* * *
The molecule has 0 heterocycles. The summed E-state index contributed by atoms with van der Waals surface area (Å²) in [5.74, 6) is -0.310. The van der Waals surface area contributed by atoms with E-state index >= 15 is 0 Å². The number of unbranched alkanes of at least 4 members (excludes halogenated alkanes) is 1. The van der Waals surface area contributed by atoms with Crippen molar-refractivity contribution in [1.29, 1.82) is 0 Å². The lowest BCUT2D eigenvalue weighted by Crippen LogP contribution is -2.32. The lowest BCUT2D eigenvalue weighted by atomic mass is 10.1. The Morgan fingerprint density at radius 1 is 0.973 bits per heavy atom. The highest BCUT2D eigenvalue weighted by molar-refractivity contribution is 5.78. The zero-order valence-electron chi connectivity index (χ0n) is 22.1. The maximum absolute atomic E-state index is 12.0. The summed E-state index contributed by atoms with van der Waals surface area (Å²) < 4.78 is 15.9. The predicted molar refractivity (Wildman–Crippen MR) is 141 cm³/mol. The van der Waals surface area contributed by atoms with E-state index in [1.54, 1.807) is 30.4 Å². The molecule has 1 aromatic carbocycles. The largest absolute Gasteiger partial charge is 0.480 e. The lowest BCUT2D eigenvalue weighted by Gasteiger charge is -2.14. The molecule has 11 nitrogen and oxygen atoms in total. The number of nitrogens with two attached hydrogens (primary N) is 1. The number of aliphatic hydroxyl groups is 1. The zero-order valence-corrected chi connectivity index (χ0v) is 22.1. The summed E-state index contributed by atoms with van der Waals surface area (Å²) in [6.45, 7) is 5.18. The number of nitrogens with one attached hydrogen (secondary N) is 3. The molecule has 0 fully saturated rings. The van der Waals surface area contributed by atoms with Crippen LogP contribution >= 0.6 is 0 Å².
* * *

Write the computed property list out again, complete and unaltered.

The molecule has 0 heterocycles. The summed E-state index contributed by atoms with van der Waals surface area (Å²) in [5.74, 6) is -0.310. The van der Waals surface area contributed by atoms with E-state index >= 15 is 0 Å². The number of unbranched alkanes of at least 4 members (excludes halogenated alkanes) is 1. The van der Waals surface area contributed by atoms with Crippen molar-refractivity contribution in [1.29, 1.82) is 0 Å². The lowest BCUT2D eigenvalue weighted by Crippen LogP contribution is -2.32. The lowest BCUT2D eigenvalue weighted by atomic mass is 10.1. The Morgan fingerprint density at radius 1 is 0.973 bits per heavy atom. The highest BCUT2D eigenvalue weighted by molar-refractivity contribution is 5.78. The zero-order valence-electron chi connectivity index (χ0n) is 22.1. The maximum absolute atomic E-state index is 12.0. The summed E-state index contributed by atoms with van der Waals surface area (Å²) < 4.78 is 15.9. The predicted molar refractivity (Wildman–Crippen MR) is 141 cm³/mol. The van der Waals surface area contributed by atoms with E-state index in [1.54, 1.807) is 30.4 Å². The molecule has 1 aromatic carbocycles. The largest absolute Gasteiger partial charge is 0.480 e. The lowest BCUT2D eigenvalue weighted by Gasteiger charge is -2.14. The molecule has 11 nitrogen and oxygen atoms in total. The number of nitrogens with two attached hydrogens (primary N) is 1. The number of aliphatic hydroxyl groups is 1. The zero-order valence-corrected chi connectivity index (χ0v) is 22.1. The summed E-state index contributed by atoms with van der Waals surface area (Å²) in [6.45, 7) is 5.18. The number of nitrogens with one attached hydrogen (secondary N) is 3. The molecule has 0 fully saturated rings. The van der Waals surface area contributed by atoms with Crippen LogP contribution >= 0.6 is 0 Å².